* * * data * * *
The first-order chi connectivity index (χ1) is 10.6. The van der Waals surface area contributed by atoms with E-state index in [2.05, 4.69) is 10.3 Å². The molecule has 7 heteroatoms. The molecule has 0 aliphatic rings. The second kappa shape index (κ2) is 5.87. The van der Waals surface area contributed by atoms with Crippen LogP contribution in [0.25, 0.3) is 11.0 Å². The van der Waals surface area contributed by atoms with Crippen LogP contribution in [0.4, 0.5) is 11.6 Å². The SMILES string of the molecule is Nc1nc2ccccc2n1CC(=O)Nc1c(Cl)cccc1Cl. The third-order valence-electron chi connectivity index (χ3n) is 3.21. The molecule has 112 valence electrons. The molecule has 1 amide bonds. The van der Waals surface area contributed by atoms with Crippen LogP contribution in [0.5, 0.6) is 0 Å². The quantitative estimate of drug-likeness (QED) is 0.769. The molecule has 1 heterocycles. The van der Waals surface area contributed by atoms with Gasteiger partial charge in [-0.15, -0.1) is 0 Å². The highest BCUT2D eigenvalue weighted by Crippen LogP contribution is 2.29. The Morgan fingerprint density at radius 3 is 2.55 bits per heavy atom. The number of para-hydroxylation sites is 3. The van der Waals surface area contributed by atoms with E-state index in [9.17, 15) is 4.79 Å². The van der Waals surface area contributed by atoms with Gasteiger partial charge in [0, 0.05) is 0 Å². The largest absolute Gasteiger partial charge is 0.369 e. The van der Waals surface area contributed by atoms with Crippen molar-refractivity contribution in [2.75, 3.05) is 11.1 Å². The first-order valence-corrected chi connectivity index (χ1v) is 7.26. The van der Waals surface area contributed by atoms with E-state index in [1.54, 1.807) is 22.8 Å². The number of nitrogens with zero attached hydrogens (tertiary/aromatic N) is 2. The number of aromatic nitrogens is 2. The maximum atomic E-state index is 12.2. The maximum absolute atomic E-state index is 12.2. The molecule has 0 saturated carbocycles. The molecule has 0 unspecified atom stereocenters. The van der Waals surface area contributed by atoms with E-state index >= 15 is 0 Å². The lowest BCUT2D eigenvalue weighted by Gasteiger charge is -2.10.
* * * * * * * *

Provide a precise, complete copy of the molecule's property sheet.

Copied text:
The first-order chi connectivity index (χ1) is 10.6. The van der Waals surface area contributed by atoms with E-state index in [2.05, 4.69) is 10.3 Å². The molecule has 7 heteroatoms. The molecule has 0 aliphatic rings. The second kappa shape index (κ2) is 5.87. The van der Waals surface area contributed by atoms with Crippen LogP contribution in [0.25, 0.3) is 11.0 Å². The van der Waals surface area contributed by atoms with Crippen LogP contribution in [0.4, 0.5) is 11.6 Å². The SMILES string of the molecule is Nc1nc2ccccc2n1CC(=O)Nc1c(Cl)cccc1Cl. The third-order valence-electron chi connectivity index (χ3n) is 3.21. The molecule has 112 valence electrons. The molecule has 1 amide bonds. The van der Waals surface area contributed by atoms with Crippen LogP contribution in [0.5, 0.6) is 0 Å². The quantitative estimate of drug-likeness (QED) is 0.769. The molecule has 1 heterocycles. The van der Waals surface area contributed by atoms with Gasteiger partial charge in [-0.15, -0.1) is 0 Å². The highest BCUT2D eigenvalue weighted by Crippen LogP contribution is 2.29. The Morgan fingerprint density at radius 3 is 2.55 bits per heavy atom. The number of para-hydroxylation sites is 3. The van der Waals surface area contributed by atoms with E-state index in [9.17, 15) is 4.79 Å². The van der Waals surface area contributed by atoms with Gasteiger partial charge in [0, 0.05) is 0 Å². The largest absolute Gasteiger partial charge is 0.369 e. The van der Waals surface area contributed by atoms with Crippen molar-refractivity contribution in [2.75, 3.05) is 11.1 Å². The first-order valence-corrected chi connectivity index (χ1v) is 7.26. The van der Waals surface area contributed by atoms with E-state index in [1.54, 1.807) is 22.8 Å². The number of nitrogens with zero attached hydrogens (tertiary/aromatic N) is 2. The number of aromatic nitrogens is 2. The maximum atomic E-state index is 12.2. The maximum absolute atomic E-state index is 12.2. The molecule has 0 saturated carbocycles. The molecule has 0 unspecified atom stereocenters. The van der Waals surface area contributed by atoms with E-state index >= 15 is 0 Å². The lowest BCUT2D eigenvalue weighted by Gasteiger charge is -2.10.